Cooking Styles

Learn about the following cooking styles. Most species lend themselves to a wide variety of cooking styles and, with a little guidance, seafood is one of the easiest foods to cook - so feel free to experiment....and enjoy! Select a recipe from the list.

 
 
 
 
 
 
 
 
 
 
 
 
 
 
 
 
 
 
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Pan-fried Rocklobster with Verjuice

Pan-Frying

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This decadent take on fish’n’chips is perfect for a celebration – or anytime you feel like spoiling yourself. A simple green salad would be the perfect accompaniment.

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Serves 2

1 x 400g green rocklobster tail
1½ tablespoons extra virgin olive oil
25g butter
200g kipfler potatoes, boiled, peeled and sliced (see notes)
Salt flakes and freshly ground black pepper, to taste
2 tablespoons verjuice (see notes)
½ bunch chives, finely sliced

Place the rocklobster tail on its backs on a chopping board. Use kitchen scissors to cut down either side of the underside of the shell. Pull shell back and remove the meat in one piece. Remove the digestive tract that runs through the top half of the meat (you may need to make a small incision).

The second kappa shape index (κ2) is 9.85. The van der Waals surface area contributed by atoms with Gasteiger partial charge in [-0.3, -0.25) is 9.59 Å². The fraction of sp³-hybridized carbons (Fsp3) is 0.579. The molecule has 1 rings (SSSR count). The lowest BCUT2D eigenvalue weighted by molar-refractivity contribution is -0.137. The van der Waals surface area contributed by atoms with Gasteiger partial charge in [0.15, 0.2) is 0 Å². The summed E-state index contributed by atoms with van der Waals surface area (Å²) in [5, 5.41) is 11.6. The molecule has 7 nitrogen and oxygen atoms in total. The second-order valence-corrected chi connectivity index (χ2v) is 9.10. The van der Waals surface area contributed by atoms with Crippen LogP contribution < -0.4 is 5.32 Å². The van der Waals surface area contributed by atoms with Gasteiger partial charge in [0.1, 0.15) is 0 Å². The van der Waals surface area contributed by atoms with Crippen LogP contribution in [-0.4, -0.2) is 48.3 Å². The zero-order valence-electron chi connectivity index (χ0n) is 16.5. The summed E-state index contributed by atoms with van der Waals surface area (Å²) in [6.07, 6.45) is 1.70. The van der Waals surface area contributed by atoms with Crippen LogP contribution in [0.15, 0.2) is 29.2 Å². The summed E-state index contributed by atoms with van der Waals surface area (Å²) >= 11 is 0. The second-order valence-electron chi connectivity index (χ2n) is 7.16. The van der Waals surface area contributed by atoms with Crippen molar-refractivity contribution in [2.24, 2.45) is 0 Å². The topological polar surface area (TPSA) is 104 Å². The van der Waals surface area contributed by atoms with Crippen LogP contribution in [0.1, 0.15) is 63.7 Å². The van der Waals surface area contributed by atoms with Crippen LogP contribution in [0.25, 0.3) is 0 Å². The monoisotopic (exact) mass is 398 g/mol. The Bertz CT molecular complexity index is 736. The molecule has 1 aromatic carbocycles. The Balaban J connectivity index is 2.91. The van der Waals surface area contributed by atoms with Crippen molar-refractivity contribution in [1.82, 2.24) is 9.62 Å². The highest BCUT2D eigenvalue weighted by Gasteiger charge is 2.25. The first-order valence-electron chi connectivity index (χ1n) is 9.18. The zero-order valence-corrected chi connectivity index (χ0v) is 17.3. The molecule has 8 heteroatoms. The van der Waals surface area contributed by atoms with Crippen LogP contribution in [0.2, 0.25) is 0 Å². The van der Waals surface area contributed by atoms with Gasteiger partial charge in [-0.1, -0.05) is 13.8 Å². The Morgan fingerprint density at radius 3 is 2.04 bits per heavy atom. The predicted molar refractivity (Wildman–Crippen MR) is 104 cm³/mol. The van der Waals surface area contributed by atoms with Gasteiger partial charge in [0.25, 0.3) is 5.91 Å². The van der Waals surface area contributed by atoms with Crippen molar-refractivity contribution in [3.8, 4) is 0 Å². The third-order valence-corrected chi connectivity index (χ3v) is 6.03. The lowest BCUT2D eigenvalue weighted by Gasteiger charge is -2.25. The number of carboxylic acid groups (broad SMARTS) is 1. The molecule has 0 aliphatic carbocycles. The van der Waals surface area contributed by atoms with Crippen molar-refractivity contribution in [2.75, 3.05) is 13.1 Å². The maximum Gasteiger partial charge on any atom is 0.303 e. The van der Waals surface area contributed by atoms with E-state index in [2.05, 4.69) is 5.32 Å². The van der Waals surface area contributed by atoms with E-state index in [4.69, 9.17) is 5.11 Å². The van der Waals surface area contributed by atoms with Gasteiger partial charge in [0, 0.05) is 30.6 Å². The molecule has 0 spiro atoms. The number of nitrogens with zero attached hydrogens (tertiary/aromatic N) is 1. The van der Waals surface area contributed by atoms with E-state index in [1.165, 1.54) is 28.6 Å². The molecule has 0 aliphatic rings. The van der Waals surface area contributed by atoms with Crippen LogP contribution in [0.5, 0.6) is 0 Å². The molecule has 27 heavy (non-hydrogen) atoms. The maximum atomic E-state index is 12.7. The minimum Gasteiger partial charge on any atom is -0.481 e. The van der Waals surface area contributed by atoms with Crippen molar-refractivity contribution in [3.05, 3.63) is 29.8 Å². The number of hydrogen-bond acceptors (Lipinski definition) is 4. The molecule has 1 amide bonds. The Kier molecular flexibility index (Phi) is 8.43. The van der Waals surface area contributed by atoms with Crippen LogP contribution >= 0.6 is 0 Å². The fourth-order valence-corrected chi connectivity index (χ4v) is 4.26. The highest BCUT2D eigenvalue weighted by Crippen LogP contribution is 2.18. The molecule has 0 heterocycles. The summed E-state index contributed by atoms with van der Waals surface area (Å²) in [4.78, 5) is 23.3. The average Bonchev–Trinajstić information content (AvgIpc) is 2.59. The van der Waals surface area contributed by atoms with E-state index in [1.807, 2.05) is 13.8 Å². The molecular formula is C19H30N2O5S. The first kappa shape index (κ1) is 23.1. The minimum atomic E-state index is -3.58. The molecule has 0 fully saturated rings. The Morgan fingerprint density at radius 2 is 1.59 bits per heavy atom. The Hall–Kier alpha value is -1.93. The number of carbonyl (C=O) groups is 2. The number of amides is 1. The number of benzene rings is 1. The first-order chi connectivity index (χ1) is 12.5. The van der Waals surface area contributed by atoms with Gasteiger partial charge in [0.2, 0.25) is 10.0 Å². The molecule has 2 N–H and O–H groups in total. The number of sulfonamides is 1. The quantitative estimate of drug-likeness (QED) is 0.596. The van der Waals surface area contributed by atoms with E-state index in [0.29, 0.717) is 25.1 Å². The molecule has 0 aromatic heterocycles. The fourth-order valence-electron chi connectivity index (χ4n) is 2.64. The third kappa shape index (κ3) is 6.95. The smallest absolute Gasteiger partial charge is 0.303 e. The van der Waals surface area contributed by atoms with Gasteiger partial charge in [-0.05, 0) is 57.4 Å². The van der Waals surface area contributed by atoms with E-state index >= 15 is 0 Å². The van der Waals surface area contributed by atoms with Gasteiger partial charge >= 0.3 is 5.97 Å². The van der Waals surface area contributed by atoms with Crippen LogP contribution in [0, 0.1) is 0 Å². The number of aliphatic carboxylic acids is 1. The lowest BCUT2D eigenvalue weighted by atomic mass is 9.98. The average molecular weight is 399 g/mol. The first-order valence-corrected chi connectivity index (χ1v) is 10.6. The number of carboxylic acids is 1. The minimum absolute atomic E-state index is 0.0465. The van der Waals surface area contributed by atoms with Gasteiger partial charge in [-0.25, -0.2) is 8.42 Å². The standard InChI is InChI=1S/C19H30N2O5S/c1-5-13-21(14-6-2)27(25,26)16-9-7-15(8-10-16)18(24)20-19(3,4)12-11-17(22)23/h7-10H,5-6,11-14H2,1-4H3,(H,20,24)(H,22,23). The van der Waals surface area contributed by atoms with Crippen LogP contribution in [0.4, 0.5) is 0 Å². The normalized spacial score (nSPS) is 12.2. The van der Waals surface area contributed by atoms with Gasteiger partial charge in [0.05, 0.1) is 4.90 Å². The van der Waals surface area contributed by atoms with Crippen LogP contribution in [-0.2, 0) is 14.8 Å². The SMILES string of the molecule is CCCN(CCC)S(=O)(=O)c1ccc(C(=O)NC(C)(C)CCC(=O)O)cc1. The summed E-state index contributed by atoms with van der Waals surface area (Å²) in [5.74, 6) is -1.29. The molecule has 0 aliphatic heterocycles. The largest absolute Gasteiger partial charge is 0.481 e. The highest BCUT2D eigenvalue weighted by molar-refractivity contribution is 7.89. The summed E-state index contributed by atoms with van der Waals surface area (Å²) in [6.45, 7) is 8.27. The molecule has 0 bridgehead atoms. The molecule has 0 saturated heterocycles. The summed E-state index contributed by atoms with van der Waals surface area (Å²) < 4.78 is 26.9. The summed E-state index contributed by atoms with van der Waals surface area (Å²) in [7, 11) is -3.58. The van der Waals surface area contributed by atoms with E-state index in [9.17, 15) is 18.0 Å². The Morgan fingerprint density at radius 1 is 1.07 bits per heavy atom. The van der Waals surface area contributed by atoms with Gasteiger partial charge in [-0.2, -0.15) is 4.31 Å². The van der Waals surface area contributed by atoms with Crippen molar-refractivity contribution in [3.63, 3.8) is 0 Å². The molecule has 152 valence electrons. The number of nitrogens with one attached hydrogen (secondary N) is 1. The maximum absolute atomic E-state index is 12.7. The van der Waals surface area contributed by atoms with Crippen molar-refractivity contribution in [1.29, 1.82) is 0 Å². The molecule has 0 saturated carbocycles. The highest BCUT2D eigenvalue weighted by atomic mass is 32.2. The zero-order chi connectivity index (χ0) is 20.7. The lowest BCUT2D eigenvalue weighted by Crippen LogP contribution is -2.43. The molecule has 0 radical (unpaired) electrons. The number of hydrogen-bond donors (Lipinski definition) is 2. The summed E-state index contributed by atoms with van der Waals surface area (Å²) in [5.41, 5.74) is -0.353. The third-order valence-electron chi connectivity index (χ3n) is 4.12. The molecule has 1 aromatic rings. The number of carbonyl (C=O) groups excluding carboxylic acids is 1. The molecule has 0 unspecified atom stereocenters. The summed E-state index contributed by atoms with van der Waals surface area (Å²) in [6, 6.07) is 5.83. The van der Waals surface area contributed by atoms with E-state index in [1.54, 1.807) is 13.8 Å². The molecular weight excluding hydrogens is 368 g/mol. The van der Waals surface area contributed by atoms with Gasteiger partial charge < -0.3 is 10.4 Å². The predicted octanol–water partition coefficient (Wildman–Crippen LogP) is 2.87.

Heat olive oil and half the butter in a frying pan over a medium heat. Add the potatoes in a single layer, sprinkle with salt and pepper and fry until golden brown on both sides, 5-10 minutes. Remove with a slotted spoon and keep warm.

Wipe out pan. Melt remaining butter in the pan, add the rocklobster meat and cook for 1-2 minutes on all sides to seal and develop a light crust. Leave to rest for a few minutes, then slice into 8 pieces.

Meanwhile, add the verjuice to the pan, increase heat to high and stir to combine well with the cooking juices. Return rocklobster slices to the pan for 30 seconds each side.

Divide the potatoes between warmed plates, top with rocklobster slices, sprinkle with chives and serve.

Notes:

Kipflers are waxy potatoes that hold their shape well when cooked; other waxy potatoes include charlotte or pink fir apple. Verjuice is the unfermented juice of unripe grapes, it has a delicate sour flavour and can be used in place of vinegar or lemon juice in sauces and dressings.

 
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